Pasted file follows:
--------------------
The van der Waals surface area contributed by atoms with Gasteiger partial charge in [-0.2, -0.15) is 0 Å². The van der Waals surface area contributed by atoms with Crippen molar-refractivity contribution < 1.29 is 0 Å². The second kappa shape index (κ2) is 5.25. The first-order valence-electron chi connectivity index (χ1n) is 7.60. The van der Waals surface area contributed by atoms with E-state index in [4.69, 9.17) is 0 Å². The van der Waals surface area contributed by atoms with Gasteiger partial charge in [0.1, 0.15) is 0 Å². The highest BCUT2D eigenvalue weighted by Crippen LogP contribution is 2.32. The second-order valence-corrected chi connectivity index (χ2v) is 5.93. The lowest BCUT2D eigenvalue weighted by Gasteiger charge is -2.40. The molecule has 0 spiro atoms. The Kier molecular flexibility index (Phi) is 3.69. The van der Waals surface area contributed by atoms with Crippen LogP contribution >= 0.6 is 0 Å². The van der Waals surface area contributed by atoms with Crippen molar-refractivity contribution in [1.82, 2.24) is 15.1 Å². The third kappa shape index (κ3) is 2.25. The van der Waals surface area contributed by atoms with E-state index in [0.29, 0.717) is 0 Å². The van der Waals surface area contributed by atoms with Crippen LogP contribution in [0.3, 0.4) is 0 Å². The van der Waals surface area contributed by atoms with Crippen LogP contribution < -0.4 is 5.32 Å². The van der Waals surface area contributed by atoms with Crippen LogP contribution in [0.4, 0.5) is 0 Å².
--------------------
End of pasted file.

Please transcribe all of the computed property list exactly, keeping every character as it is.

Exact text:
The van der Waals surface area contributed by atoms with Gasteiger partial charge in [-0.2, -0.15) is 0 Å². The van der Waals surface area contributed by atoms with Crippen molar-refractivity contribution < 1.29 is 0 Å². The second kappa shape index (κ2) is 5.25. The first-order valence-electron chi connectivity index (χ1n) is 7.60. The van der Waals surface area contributed by atoms with E-state index in [4.69, 9.17) is 0 Å². The van der Waals surface area contributed by atoms with Gasteiger partial charge in [0.1, 0.15) is 0 Å². The highest BCUT2D eigenvalue weighted by Crippen LogP contribution is 2.32. The second-order valence-corrected chi connectivity index (χ2v) is 5.93. The lowest BCUT2D eigenvalue weighted by Gasteiger charge is -2.40. The molecule has 0 spiro atoms. The Kier molecular flexibility index (Phi) is 3.69. The van der Waals surface area contributed by atoms with Crippen LogP contribution >= 0.6 is 0 Å². The van der Waals surface area contributed by atoms with Crippen molar-refractivity contribution in [1.82, 2.24) is 15.1 Å². The third kappa shape index (κ3) is 2.25. The van der Waals surface area contributed by atoms with E-state index in [0.29, 0.717) is 0 Å². The van der Waals surface area contributed by atoms with Crippen LogP contribution in [0.3, 0.4) is 0 Å². The van der Waals surface area contributed by atoms with Crippen LogP contribution < -0.4 is 5.32 Å². The van der Waals surface area contributed by atoms with Crippen LogP contribution in [0.4, 0.5) is 0 Å².